There is no fee to submit your work and those whose work is accepted will be asked to pay an exhibition fee of £55 plus a £2 paypal charge to cover exhibiting costs as Sweet ‘Art is a non funded organization. You can read more about our fees, selection process and mission and values on our website.

Works will need to be available between the 18th -22nd December
Submissions Deadline: 17 November at 9pm

Submissions Process: To submit up to 6 art works please visit our submissions page and complete our online submissions form here http://www.wearesweetart.com/ - !opportunities/c141l
For further information about Sweet ‘Art visit www.wearesweetart.com
For further information about the Espacio Gallery visit www.espaciogallery.com

Art, Art, and more Art

OPENING: Calvin Marcus: the inner is the outer of the other at The Power Station, Dallas on October 27 from 6-8PM

the inner is the outer of the other
Ocober 27-December 15, 2017
Opening October 27th, 6-8PM

These parts dont add up! Organs without a body and bodies without organs. A disruptive digestive track conflates past and future, opening a path toward an ambiguous present. Obscure and unsettled, polysemous lumps of limbs continue to segment and separate.

Liquid spill is everywhere. Unidentifiable fluids are in constant motion. But the oozing flow is out of sight, buried in walls and underfoot, the olfactory senses spared. Parts that embody connective flow encounter a glitch and continue to replicate.

There are too many, way too many...This thing has a mind of its own, it's like the production line of a sausage factory with a foreboding compulsion to keep going no matter what. Someone has forgotten to flip the switch. A machine crushes the carcass after the primary muscle meat has been removed; the last scraps are deboned, pushed through a stainless steel sieve, and pressed into saggy collagen casings. Without fail, this automated process runs day in and day out, and no one is here to manage the byproduct.

These pipes are attempting to make sense of themselves. Trying to organize and be of some sort of use. The fittings connect; the fittings remain separate. They replicate and repeat.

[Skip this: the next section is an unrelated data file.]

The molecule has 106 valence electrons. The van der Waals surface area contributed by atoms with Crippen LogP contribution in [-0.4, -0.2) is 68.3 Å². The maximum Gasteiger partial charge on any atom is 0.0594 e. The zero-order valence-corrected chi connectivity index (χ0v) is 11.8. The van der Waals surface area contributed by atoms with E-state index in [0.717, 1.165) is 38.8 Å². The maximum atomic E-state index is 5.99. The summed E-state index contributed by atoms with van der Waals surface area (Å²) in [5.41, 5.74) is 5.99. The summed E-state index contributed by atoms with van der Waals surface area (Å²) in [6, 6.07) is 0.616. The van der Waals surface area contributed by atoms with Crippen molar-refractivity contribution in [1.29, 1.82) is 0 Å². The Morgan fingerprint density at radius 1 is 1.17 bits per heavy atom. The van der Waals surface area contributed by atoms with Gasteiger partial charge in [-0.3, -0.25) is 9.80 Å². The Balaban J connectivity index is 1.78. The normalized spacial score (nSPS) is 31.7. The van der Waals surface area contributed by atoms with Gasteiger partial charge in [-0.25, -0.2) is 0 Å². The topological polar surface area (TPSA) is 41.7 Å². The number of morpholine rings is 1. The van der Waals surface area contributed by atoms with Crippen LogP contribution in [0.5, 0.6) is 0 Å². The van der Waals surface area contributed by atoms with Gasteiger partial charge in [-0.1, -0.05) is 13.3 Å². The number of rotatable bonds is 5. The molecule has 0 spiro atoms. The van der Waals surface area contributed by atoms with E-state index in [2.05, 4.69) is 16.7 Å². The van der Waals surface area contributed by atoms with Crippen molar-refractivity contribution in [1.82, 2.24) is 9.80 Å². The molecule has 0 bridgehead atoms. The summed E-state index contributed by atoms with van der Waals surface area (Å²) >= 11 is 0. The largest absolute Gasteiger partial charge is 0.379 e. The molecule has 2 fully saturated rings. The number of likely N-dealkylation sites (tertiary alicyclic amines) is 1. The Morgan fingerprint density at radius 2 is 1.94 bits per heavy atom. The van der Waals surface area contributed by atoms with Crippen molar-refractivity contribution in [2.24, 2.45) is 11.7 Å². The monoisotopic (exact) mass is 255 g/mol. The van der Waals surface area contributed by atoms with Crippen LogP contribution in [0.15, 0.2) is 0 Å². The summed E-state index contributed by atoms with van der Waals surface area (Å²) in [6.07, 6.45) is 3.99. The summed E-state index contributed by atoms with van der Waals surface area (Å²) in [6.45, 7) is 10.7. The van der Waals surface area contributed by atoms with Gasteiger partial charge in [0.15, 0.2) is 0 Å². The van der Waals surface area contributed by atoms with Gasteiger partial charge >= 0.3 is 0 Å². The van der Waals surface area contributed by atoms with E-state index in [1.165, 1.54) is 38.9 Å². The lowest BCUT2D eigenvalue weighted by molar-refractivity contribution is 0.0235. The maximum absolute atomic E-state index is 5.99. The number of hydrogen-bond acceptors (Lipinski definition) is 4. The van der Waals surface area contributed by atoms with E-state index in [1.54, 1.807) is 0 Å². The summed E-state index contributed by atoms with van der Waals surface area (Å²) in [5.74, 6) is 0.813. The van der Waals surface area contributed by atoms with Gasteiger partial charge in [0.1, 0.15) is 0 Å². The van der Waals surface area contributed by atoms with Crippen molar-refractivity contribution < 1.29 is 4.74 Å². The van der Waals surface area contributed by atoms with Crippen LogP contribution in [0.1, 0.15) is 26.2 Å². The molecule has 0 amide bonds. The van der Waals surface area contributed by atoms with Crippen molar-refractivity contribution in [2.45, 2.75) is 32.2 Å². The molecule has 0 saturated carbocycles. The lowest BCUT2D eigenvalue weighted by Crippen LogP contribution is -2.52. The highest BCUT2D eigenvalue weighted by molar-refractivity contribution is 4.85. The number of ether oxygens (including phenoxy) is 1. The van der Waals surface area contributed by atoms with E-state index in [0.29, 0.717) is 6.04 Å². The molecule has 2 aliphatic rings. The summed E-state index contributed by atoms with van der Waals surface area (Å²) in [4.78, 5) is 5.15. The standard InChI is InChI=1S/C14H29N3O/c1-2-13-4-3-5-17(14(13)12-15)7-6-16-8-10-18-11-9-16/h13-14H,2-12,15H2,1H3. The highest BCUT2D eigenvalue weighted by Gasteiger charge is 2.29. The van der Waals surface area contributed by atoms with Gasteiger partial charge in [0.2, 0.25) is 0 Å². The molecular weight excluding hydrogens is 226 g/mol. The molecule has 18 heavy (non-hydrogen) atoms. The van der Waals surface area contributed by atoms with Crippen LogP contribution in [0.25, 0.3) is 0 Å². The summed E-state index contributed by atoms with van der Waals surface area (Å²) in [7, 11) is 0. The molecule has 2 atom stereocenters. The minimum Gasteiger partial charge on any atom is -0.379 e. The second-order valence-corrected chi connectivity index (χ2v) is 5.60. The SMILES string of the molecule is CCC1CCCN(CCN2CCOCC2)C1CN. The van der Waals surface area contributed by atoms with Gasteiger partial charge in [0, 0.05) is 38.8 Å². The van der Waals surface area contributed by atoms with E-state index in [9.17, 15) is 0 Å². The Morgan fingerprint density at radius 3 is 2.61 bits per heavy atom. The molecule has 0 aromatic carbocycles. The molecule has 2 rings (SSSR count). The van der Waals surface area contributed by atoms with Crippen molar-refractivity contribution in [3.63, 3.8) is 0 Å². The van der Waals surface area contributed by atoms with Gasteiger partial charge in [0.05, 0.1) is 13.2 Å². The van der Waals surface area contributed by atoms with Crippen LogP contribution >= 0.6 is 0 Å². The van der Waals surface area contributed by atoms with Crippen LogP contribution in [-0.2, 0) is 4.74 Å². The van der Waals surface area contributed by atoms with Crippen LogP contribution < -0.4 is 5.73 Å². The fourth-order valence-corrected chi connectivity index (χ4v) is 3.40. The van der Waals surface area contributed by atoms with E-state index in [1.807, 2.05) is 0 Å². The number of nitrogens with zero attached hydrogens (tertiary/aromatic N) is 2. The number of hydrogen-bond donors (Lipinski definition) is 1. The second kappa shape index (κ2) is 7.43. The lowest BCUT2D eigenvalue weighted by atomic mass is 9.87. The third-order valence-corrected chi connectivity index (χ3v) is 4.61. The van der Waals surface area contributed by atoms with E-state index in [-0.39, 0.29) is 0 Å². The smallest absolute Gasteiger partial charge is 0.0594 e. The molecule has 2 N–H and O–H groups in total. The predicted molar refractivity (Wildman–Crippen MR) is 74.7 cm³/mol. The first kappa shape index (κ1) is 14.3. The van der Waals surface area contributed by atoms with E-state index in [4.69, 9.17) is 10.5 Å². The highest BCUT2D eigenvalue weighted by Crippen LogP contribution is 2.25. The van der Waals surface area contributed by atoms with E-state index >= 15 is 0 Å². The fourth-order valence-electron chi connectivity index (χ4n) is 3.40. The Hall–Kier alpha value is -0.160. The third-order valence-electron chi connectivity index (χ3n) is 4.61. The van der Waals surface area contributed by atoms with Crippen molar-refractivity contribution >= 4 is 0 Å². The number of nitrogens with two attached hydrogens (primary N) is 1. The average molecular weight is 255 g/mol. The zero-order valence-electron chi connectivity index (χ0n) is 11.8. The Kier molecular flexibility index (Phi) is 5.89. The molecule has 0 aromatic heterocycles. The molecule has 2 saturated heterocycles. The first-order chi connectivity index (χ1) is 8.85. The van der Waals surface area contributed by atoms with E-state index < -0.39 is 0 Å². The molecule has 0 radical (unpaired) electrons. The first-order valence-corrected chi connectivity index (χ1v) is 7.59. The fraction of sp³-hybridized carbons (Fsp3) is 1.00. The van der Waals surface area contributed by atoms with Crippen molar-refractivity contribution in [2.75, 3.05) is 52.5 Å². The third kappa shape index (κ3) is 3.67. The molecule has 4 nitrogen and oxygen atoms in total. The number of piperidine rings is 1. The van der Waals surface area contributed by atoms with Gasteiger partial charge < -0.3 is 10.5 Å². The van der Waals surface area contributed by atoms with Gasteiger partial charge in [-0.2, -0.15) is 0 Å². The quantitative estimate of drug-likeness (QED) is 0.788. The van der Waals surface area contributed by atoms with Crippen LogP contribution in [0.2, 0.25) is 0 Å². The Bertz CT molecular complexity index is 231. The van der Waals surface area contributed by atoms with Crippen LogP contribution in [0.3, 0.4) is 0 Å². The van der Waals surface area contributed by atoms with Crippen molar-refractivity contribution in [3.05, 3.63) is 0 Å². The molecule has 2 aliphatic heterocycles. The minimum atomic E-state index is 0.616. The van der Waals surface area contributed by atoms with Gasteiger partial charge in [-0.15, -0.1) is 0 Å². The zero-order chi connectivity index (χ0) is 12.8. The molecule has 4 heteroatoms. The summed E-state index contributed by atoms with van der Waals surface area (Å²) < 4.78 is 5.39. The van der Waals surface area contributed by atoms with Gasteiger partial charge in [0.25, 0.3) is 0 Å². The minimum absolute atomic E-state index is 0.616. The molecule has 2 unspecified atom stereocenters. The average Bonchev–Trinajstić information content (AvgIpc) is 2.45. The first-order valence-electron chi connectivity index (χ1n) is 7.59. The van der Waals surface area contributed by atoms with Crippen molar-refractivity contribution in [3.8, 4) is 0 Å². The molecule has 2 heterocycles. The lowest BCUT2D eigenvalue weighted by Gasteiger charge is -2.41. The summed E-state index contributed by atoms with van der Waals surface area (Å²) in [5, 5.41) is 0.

Incomplete, charred, holed, and blurred. Bronze skeletons provide a vague memory of what might be possible. A stable material forms an astructural corpus. The material composite gives a room fuzzy corners, a porous body. Cages contain vapid spaces whose origins are a myth. The sad necessity of comfort is lost forever, a group of lymphatic parts opposed to the idea of themselves sit in a drowsy, sickly state, lying dormant.

In an automated world of fidget spinners and bleached coral, binding mucoproteins in the stomach lining mitigate irritation, and offer a protective coating of sorts. Digestive juices are stabilized and active enzymes replenished. An image: all of the parts, with all of their compulsions, coextensive in space and time.

Art, Art, and more Art


Sunday, October 22, 2017


EILEN überdurchschnittlich
(Co-Curated with Lauren Richman)
28 October - 9 December 2017

Alexandrinenstraße 4
10969, Berlin, Germany

Opening Reception:
28 October 2017, 18:00 - 21:00

Pushkin & Gogol is proud to present its inaugural exhibition by Dallas-based artist Jesse Morgan Barnett. Known for his complex yet playful consideration of appropriated images, objects and events based on an ‘aging interest in agnostic proposition and drift’, EILEN überdurchschnittlich builds off previous work that has dealt with forgetting, composition, and the tragicomedy genre.

During the summer of 2016, Jesse Morgan Barnett began corresponding with Valery Spiridonov. At that time, Spiridonov, who lives with a degenerative muscle disease, was the first confirmed head/body transplantation patient, planned for December 2017 in Harbin, China. Valery’s marketing campaign, Desire for Life, presented the public with a vector bicep portrait of him on numerous lifestyle objects available for purchase. However, in the summer of 2017 Valery Spiridonov became a repudiated head/body transplant patient and his campaign came to an abrupt end. Valery had one pair of shoes and would not be made in China, after all.

Spiridonov began to embody comparative tenets of Bushido with his volunteerism, and his surgical denial altered this elaborate seppuku-ish ceremony. Mulling over adages or epigrams to arrive at some compensatory relief, the exhibition’s composition incites a series of questions about conditionality, moving and long-term memory.

Using a variety of sculptures, paintings, and semi-performances, Barnett addresses the hinge between Spiridonov’s pre-surgery and post-repudiated identity.

A publication will be released at the closing of the exhibition on December 9 th ,2017, charting the correlating research including: NASA’s Teachers in Space Project, Andre Ford’s vertical headless chicken farming system, luck, Barnett’s questionnaires with Valery Spiridonov, others. The publication will contain an essay by co-curator Lauren Richman.